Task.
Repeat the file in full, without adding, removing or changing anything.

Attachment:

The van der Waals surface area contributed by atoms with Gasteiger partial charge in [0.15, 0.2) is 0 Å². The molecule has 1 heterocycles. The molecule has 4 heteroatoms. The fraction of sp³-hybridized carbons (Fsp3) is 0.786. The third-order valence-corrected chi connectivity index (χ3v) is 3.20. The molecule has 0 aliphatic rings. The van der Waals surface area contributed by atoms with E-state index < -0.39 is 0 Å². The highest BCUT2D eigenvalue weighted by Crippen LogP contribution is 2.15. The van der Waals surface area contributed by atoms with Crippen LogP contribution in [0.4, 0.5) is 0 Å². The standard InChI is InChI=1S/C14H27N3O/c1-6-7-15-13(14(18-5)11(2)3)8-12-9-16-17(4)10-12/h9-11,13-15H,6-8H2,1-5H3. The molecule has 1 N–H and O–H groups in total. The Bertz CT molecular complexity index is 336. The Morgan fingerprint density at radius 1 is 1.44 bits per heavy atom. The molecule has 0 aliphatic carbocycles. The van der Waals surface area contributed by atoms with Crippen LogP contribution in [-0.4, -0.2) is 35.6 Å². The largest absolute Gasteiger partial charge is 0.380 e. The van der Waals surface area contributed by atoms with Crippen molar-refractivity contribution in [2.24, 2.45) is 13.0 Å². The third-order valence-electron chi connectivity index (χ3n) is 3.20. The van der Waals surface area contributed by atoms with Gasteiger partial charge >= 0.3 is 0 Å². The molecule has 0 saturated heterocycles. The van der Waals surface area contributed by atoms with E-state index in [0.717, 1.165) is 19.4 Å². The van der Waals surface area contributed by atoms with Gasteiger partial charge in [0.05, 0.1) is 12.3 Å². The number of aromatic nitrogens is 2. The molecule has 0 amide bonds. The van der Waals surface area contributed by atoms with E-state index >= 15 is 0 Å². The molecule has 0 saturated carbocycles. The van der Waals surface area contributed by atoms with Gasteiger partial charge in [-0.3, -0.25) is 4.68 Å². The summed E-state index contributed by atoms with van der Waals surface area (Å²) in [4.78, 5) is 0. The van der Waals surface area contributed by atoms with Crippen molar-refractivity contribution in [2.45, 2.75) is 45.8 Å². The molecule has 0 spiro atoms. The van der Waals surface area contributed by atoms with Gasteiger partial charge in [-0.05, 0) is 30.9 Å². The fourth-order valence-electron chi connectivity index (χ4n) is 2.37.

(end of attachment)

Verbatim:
The van der Waals surface area contributed by atoms with Gasteiger partial charge in [0.15, 0.2) is 0 Å². The molecule has 1 heterocycles. The molecule has 4 heteroatoms. The fraction of sp³-hybridized carbons (Fsp3) is 0.786. The third-order valence-corrected chi connectivity index (χ3v) is 3.20. The molecule has 0 aliphatic rings. The van der Waals surface area contributed by atoms with E-state index < -0.39 is 0 Å². The highest BCUT2D eigenvalue weighted by Crippen LogP contribution is 2.15. The van der Waals surface area contributed by atoms with Crippen LogP contribution in [0.4, 0.5) is 0 Å². The standard InChI is InChI=1S/C14H27N3O/c1-6-7-15-13(14(18-5)11(2)3)8-12-9-16-17(4)10-12/h9-11,13-15H,6-8H2,1-5H3. The molecule has 1 N–H and O–H groups in total. The Bertz CT molecular complexity index is 336. The Morgan fingerprint density at radius 1 is 1.44 bits per heavy atom. The molecule has 0 aliphatic carbocycles. The van der Waals surface area contributed by atoms with Crippen LogP contribution in [-0.4, -0.2) is 35.6 Å². The largest absolute Gasteiger partial charge is 0.380 e. The van der Waals surface area contributed by atoms with Crippen molar-refractivity contribution in [2.24, 2.45) is 13.0 Å². The third-order valence-electron chi connectivity index (χ3n) is 3.20. The van der Waals surface area contributed by atoms with Gasteiger partial charge >= 0.3 is 0 Å². The molecule has 0 saturated heterocycles. The van der Waals surface area contributed by atoms with E-state index in [0.717, 1.165) is 19.4 Å². The van der Waals surface area contributed by atoms with Gasteiger partial charge in [0.05, 0.1) is 12.3 Å². The number of aromatic nitrogens is 2. The molecule has 0 amide bonds. The van der Waals surface area contributed by atoms with E-state index >= 15 is 0 Å². The molecule has 0 saturated carbocycles. The van der Waals surface area contributed by atoms with Gasteiger partial charge in [-0.3, -0.25) is 4.68 Å². The summed E-state index contributed by atoms with van der Waals surface area (Å²) in [4.78, 5) is 0. The van der Waals surface area contributed by atoms with Crippen molar-refractivity contribution in [2.45, 2.75) is 45.8 Å². The molecule has 0 spiro atoms. The van der Waals surface area contributed by atoms with Gasteiger partial charge in [-0.05, 0) is 30.9 Å². The fourth-order valence-electron chi connectivity index (χ4n) is 2.37.